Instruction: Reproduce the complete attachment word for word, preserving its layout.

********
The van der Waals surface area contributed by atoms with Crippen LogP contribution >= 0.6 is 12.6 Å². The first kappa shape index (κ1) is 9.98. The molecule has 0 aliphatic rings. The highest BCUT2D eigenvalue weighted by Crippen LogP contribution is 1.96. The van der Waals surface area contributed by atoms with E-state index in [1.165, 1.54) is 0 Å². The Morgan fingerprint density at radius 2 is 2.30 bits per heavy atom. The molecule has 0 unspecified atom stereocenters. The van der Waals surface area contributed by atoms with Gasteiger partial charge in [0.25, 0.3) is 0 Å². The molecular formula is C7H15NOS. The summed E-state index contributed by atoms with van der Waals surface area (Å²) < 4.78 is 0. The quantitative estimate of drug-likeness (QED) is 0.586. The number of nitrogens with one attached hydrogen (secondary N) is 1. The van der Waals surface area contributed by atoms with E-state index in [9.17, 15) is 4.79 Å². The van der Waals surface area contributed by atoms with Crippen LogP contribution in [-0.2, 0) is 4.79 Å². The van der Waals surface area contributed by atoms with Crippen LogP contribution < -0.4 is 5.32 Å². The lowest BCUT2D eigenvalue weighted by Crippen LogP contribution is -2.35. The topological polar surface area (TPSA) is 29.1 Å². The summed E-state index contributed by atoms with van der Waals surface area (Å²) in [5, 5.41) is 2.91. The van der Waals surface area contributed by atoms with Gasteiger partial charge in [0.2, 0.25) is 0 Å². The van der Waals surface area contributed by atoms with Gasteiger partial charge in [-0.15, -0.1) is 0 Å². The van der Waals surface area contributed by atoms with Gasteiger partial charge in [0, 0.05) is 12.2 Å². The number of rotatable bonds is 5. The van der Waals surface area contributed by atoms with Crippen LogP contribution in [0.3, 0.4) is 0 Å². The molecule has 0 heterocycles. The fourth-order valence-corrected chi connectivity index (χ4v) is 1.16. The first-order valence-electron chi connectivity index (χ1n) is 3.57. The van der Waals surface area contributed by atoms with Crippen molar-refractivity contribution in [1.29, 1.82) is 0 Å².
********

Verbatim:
The van der Waals surface area contributed by atoms with Crippen LogP contribution >= 0.6 is 12.6 Å². The first kappa shape index (κ1) is 9.98. The molecule has 0 aliphatic rings. The highest BCUT2D eigenvalue weighted by Crippen LogP contribution is 1.96. The van der Waals surface area contributed by atoms with E-state index in [1.165, 1.54) is 0 Å². The Morgan fingerprint density at radius 2 is 2.30 bits per heavy atom. The molecule has 0 unspecified atom stereocenters. The van der Waals surface area contributed by atoms with Gasteiger partial charge in [0.25, 0.3) is 0 Å². The molecular formula is C7H15NOS. The summed E-state index contributed by atoms with van der Waals surface area (Å²) < 4.78 is 0. The quantitative estimate of drug-likeness (QED) is 0.586. The number of nitrogens with one attached hydrogen (secondary N) is 1. The van der Waals surface area contributed by atoms with E-state index in [9.17, 15) is 4.79 Å². The van der Waals surface area contributed by atoms with Crippen LogP contribution in [-0.2, 0) is 4.79 Å². The van der Waals surface area contributed by atoms with Crippen LogP contribution < -0.4 is 5.32 Å². The lowest BCUT2D eigenvalue weighted by Crippen LogP contribution is -2.35. The topological polar surface area (TPSA) is 29.1 Å². The summed E-state index contributed by atoms with van der Waals surface area (Å²) in [5, 5.41) is 2.91. The van der Waals surface area contributed by atoms with Gasteiger partial charge in [0.2, 0.25) is 0 Å². The van der Waals surface area contributed by atoms with Gasteiger partial charge in [-0.15, -0.1) is 0 Å². The van der Waals surface area contributed by atoms with Gasteiger partial charge in [0, 0.05) is 12.2 Å². The number of rotatable bonds is 5. The van der Waals surface area contributed by atoms with Crippen LogP contribution in [0.3, 0.4) is 0 Å². The molecule has 0 heterocycles. The fourth-order valence-corrected chi connectivity index (χ4v) is 1.16. The first-order valence-electron chi connectivity index (χ1n) is 3.57. The van der Waals surface area contributed by atoms with Crippen molar-refractivity contribution in [1.29, 1.82) is 0 Å².